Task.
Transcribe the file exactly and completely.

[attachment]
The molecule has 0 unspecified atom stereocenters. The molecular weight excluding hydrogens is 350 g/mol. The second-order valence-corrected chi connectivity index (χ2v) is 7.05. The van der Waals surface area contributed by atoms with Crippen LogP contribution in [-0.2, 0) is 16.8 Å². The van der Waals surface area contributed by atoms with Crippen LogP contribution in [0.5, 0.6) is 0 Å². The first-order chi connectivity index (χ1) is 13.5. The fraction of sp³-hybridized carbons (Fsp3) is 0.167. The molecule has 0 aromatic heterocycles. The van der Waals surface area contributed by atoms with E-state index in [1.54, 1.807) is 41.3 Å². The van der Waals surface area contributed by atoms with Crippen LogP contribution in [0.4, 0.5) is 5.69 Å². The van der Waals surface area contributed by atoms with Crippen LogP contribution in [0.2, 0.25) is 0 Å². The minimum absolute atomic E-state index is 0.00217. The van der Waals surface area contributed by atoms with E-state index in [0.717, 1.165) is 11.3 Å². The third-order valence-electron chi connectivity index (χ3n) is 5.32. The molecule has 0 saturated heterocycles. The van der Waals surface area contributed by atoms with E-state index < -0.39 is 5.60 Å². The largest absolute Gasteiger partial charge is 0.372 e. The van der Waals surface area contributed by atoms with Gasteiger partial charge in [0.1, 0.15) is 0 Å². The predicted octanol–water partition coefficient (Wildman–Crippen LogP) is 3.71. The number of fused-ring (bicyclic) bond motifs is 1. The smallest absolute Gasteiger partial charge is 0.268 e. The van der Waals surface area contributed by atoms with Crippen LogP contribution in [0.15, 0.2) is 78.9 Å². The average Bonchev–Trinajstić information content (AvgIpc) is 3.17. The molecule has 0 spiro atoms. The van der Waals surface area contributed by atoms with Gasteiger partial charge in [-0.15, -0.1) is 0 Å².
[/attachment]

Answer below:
The molecule has 0 unspecified atom stereocenters. The molecular weight excluding hydrogens is 350 g/mol. The second-order valence-corrected chi connectivity index (χ2v) is 7.05. The van der Waals surface area contributed by atoms with Crippen LogP contribution in [-0.2, 0) is 16.8 Å². The van der Waals surface area contributed by atoms with Crippen LogP contribution in [0.5, 0.6) is 0 Å². The first-order chi connectivity index (χ1) is 13.5. The fraction of sp³-hybridized carbons (Fsp3) is 0.167. The molecule has 0 aromatic heterocycles. The van der Waals surface area contributed by atoms with E-state index in [1.54, 1.807) is 41.3 Å². The van der Waals surface area contributed by atoms with Crippen LogP contribution in [0.4, 0.5) is 5.69 Å². The van der Waals surface area contributed by atoms with Crippen LogP contribution in [0.2, 0.25) is 0 Å². The minimum absolute atomic E-state index is 0.00217. The van der Waals surface area contributed by atoms with E-state index in [0.717, 1.165) is 11.3 Å². The third-order valence-electron chi connectivity index (χ3n) is 5.32. The molecule has 0 saturated heterocycles. The van der Waals surface area contributed by atoms with E-state index < -0.39 is 5.60 Å². The largest absolute Gasteiger partial charge is 0.372 e. The van der Waals surface area contributed by atoms with Gasteiger partial charge in [0.1, 0.15) is 0 Å². The predicted octanol–water partition coefficient (Wildman–Crippen LogP) is 3.71. The number of fused-ring (bicyclic) bond motifs is 1. The smallest absolute Gasteiger partial charge is 0.268 e. The van der Waals surface area contributed by atoms with Crippen LogP contribution in [0.15, 0.2) is 78.9 Å². The average Bonchev–Trinajstić information content (AvgIpc) is 3.17. The molecule has 0 spiro atoms. The van der Waals surface area contributed by atoms with Gasteiger partial charge in [-0.15, -0.1) is 0 Å².